Oh, I love Filoli. Filoli is fabulous. The historic Woodside mansion built in the early 1900s was styled after an English country estate, surrounded by 16 acres of elegant gardens -- reflecting ponds loaded with lily pads, stoic yews ever erect in military formation, ivy-veiled archways, sweet-pea-shrouded pergolas and flowers, flowers, flowers. It's a glorious escape where I often meet my sister for soul refreshment. And for the buttery lemon cake in the cafe.
But ... a sculpture garden? I envisioned a collection of naked and bronzed Greek gods corralled in a clearing somewhere. No offense, gods, but ... yawn.
Not so. This exhibit (which ends
Some works are massive and bold, set on a terrace or out in a field. Some are more delicate and whimsical -- small ceramic spheres with inspiring phrases like, "Live your dream," and "Creativity is contagious," are tucked under ferns and camellia trees in the woodland garden section, perhaps left behind by elves and fairies after a midnight game of croquet.
It's the first time Filoli has held such an exhibit, in part to show how art can enhance a garden experience. And it's not a bit boring. More like a fanciful Easter egg hunt. A challenge to find every piece. They even give you a map.
It's always a good time to go to Filoli, but it's really good to go early in the day just as it opens at
Hints of the sculpture to come are found along the driveway. A big hunk of bronze juts from the ground by the visitors center, like some rusty piece of an ancient alien spaceship that fell from the sky.
You can go straight into the gardens, but I always like to start with a walk-through of the beautiful brick mansion (you may remember it as the
Inside, friendly docents share the history of the 36,000-square-foot main house, furnished with an extensive collection of 17th- and 18th-century English antiques. Filoli was built for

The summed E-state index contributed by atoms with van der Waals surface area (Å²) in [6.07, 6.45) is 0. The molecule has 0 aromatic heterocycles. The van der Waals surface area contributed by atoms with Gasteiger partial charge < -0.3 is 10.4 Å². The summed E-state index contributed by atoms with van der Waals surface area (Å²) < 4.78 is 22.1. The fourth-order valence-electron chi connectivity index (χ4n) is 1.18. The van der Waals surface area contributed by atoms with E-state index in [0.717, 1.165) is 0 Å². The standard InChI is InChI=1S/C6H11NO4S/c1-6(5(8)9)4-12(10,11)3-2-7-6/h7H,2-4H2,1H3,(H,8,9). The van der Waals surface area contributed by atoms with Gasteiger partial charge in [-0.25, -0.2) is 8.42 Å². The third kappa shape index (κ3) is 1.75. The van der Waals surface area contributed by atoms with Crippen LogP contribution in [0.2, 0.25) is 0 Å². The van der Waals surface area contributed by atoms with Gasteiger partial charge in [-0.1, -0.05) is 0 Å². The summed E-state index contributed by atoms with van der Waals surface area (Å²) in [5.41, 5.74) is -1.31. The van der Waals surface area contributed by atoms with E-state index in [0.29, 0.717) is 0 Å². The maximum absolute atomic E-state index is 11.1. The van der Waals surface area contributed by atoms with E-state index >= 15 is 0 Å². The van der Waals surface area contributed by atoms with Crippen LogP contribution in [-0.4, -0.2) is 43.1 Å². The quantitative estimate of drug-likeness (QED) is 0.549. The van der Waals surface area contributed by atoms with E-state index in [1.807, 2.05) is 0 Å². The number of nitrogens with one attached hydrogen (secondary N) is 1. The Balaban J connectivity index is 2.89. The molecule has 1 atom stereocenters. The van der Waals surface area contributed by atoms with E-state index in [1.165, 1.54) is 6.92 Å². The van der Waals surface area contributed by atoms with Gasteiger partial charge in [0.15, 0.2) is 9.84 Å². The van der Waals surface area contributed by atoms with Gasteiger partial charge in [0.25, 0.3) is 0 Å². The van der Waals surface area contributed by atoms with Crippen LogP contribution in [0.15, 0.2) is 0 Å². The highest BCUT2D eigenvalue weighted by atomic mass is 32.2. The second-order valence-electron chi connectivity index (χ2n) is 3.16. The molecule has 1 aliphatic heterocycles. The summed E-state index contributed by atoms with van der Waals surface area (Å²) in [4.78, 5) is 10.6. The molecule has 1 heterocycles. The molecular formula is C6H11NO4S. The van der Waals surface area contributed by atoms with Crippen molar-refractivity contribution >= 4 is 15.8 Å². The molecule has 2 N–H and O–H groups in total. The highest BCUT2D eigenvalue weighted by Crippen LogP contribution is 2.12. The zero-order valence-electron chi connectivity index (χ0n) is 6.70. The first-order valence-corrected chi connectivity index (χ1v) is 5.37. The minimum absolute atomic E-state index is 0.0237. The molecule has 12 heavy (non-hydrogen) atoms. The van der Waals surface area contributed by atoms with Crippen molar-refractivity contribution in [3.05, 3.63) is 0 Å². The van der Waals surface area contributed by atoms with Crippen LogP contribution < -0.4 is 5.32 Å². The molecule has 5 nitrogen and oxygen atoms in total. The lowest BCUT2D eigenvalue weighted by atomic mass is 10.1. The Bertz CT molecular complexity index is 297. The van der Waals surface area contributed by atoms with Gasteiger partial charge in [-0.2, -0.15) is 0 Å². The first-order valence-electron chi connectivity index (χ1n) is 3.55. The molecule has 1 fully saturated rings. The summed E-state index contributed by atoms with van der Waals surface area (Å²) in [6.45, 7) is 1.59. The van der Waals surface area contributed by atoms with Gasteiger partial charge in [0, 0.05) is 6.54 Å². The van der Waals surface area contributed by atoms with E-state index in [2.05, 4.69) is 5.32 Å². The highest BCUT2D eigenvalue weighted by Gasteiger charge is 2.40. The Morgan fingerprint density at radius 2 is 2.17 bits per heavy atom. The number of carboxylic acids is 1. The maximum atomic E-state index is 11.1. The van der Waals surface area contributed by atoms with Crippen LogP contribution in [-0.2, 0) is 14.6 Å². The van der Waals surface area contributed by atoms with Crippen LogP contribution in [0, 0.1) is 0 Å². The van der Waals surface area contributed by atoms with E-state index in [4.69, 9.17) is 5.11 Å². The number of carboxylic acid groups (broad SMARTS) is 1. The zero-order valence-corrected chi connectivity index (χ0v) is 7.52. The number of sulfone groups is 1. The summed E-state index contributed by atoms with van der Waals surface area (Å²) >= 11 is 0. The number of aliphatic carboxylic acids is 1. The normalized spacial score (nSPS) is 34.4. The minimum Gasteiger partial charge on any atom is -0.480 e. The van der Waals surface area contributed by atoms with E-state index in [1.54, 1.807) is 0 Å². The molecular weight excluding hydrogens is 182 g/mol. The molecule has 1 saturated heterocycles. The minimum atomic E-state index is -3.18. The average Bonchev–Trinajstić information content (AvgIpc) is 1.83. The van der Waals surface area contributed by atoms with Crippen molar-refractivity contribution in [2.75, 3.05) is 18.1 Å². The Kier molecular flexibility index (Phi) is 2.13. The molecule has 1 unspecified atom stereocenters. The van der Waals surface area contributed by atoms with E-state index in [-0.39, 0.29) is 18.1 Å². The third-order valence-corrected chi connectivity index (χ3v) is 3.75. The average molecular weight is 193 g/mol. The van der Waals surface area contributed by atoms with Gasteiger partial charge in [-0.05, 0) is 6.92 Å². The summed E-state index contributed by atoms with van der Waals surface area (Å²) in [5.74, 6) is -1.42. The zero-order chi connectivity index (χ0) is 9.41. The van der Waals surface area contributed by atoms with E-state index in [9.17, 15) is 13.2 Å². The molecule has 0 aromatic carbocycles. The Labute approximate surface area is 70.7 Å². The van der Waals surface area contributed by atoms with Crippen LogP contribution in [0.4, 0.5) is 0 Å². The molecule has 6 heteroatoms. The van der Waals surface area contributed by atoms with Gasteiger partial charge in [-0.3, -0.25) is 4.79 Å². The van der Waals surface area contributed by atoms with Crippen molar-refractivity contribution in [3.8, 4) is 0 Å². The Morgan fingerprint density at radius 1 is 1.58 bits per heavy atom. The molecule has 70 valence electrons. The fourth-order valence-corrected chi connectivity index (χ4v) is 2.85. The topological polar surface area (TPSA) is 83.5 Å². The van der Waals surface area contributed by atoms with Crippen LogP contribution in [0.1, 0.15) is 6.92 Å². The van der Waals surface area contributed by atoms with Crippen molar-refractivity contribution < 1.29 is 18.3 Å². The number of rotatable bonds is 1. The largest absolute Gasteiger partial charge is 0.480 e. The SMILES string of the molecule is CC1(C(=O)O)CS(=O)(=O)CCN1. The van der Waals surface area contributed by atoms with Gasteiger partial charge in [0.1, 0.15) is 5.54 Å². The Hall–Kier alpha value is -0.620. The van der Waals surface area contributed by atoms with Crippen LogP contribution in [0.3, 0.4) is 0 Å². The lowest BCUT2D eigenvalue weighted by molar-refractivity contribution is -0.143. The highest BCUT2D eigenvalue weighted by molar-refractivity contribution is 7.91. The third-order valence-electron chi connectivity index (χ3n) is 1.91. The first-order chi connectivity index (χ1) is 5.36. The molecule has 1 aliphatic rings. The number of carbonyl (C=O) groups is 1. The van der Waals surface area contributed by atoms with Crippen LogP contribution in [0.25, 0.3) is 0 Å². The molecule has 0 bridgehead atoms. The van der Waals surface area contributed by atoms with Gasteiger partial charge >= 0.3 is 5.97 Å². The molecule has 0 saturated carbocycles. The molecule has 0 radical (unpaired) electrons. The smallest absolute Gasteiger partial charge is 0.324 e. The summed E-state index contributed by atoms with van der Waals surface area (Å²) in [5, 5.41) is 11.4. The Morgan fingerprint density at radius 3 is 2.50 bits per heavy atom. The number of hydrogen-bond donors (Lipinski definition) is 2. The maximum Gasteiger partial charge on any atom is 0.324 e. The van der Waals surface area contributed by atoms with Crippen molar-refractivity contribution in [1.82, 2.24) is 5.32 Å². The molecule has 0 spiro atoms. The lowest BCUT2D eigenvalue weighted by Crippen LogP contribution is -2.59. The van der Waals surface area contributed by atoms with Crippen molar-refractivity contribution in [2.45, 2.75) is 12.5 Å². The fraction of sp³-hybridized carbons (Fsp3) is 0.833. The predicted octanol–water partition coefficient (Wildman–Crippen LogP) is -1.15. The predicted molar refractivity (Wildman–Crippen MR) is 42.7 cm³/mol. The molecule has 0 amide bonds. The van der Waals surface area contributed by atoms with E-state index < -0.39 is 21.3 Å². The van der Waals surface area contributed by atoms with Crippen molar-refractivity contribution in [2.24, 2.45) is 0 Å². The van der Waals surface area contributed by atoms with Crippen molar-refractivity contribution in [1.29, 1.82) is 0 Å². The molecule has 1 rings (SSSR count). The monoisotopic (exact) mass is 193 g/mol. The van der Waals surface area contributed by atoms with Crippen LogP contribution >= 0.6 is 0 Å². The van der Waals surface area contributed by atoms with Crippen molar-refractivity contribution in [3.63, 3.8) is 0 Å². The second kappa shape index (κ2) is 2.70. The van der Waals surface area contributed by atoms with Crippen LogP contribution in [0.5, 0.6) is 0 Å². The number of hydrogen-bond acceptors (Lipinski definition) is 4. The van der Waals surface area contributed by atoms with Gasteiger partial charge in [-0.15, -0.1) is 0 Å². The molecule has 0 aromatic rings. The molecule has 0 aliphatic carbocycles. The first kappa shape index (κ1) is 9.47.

On the hunt
After a short tour of the house, head out to the gardens and inhale the sweet floral breath. A sculpture rises from the middle of the reflecting pond with tall, twisting leaves of steel -- another
Suspend worries about drought in this oasis. Gardeners here are masters of drip irrigation and conservation. (In fact, read Filoli's detailed response to the drought: www.filoli.org/drought/.)
Totem sculptures are plentiful. Among the Chinese lace ferns,
There's even sculpture at my favorite Filoli spot, beneath the tent-like arms of the Camperdown elms. Next to the well-worn benches sits Starks' "Contiguous," a swirl of green metal, like large, green chain links, melted and stuck together.
As your visit ends, be sure to stop in the gift shop and linger over lavender lotions, fancy mints and apple-jalapeÑo jam, or buy some succulents and begonias. And pop in the cafe in the visitors center for artichoke-chicken Florentine soup and, of course, a slice of buttery lemon cake. On the drive out, listen to classical music to maintain your soul-refreshed mood. Spy a hippogriff flying low.
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